In Search of the Business Cycle

Currently in the midst of its eighth year, this bull market is the second longest on record. Conventional wisdom would suggest this puts us in the late stages of a traditional business cycle. The current cycle, however, has not followed the traditional pattern. It was christened the “New Normal” after the Great Recession in early 2009 to underscore that this recovery would instead be subject to an extended period of sub-par economic growth, higher unemployment, and a lower standard of living due to lasting effects of the financial crisis.


While this projection has held up over the years, the returns from stocks have actually been better than predicted by the New Normal hypothesis. That is primarily because corporations have been able to grow their earnings and profit margins, while earlier low valuations and historically low interest rates have supported multiple expansion, in spite of the sluggish economy.

It has been difficult to conceptualize how the current New Normal cycle will end. Late-stage cycles are typically characterized by economic growth slowing from peak levels, full employment and rising wages, aggressive Fed policy raising interest rates to contain inflationary pressures, and banks tightening credit conditions. All this culminates in a recession and a restarting of a new cycle.

All business cycles share patterns and sequences of how indicators progress over time. However, not all business cycles and their respective indicators play out the same way in every cycle. Since this conventional late cycle description does not seem to fully capture where we are today, it begs the question “what is different this time.”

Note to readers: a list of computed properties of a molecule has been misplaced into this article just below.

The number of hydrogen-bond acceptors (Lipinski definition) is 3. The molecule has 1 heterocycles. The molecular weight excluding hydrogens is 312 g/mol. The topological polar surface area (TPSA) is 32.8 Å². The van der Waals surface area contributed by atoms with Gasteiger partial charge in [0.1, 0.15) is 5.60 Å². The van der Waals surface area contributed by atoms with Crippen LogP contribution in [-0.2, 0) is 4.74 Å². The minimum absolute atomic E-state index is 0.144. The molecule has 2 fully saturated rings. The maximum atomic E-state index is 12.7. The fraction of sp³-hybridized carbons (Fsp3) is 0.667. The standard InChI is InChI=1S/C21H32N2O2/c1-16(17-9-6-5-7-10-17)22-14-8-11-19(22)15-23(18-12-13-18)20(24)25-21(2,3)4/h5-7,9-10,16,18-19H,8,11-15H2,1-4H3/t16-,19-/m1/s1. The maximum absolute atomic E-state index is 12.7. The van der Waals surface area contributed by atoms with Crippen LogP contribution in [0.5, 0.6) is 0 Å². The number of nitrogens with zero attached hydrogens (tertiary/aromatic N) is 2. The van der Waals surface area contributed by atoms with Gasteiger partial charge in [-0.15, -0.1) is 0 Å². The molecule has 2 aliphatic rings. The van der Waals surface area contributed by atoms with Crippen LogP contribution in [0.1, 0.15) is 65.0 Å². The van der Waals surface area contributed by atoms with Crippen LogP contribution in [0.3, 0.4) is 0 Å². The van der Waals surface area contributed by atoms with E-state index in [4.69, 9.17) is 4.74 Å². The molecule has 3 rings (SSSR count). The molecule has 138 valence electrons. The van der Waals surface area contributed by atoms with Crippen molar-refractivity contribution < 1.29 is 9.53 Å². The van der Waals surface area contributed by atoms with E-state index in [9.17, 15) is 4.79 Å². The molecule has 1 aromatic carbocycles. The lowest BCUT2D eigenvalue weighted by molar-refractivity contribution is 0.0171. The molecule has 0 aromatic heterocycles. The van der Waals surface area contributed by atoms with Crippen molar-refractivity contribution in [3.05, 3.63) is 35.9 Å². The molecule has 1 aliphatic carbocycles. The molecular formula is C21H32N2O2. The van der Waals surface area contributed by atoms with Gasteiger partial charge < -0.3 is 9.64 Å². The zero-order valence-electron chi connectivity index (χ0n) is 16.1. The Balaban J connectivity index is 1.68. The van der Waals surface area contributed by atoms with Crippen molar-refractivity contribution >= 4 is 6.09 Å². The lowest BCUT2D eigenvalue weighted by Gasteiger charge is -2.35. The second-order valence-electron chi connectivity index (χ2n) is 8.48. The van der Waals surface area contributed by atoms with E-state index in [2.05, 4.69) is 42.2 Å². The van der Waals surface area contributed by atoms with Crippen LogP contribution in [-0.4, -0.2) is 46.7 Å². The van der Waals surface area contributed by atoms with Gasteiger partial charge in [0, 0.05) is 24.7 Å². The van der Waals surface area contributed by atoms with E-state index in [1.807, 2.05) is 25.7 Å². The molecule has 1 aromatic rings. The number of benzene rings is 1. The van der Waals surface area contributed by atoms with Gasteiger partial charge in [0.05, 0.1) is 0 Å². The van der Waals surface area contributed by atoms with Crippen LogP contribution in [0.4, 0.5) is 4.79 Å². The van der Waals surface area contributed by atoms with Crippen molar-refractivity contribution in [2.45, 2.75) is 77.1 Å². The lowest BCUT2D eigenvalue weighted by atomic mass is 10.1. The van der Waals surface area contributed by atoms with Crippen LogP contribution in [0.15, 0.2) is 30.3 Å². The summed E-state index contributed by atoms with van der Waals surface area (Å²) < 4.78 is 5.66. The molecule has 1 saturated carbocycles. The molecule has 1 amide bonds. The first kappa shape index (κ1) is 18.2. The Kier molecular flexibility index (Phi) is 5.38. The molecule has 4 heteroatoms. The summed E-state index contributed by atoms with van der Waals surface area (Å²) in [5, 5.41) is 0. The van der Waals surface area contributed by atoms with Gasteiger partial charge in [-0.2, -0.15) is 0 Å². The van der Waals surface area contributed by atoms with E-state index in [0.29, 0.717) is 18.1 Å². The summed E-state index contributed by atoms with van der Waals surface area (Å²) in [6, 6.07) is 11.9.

Several factors have made the current cycle different: (1) the combination of excess capacity in the system resulting from the Great Recession and the ending of a long-term commodity super cycle, (2) an aging demographic, and (3) burdensome regulations on business. The combination of these factors has resulted in an economic recovery that has been slower than previous cycles, allowing this extended expansion to be insulated from typical inflationary pressures.

So, where are we in the cycle and what difference does this make to a firm whose emphasis is on security selection? There are clearly many different levers that drive stock prices and we believe most are company specific, but we also believe that knowing where a market is within a business cycle framework can provide valuable insight in structuring portfolio allocations to specific sectors and industries.

Today’s economy is at or close to full employment, wages are rising (see chart below), and the Fed is tightening monetary policy – all late cycle indicators. Other indicators like strong Consumer Confidence and tight credit spreads appear more mid-cycle. The distinction between one stage in a business cycle to another is not always clear cut. We do think the potential boost that could result from the new pro-growth, pro-business policy agenda could move the current cycle toward activities and characteristics more akin to those typically associated with the latter stages of the business cycle.

What matters most is whether the economy can grow faster without reviving inflation and thus keeping the Fed from a policy response that becomes too restrictive. This is what will determine how long this late stage cycle will last. The conundrum we posed earlier about how a New Normal cycle ends now becomes more a matter of when.

In future correspondence, we will share more specifics about how our study of business cycles can enhance the decisions that come from our primary focus on bottom-up, stock focused security selection.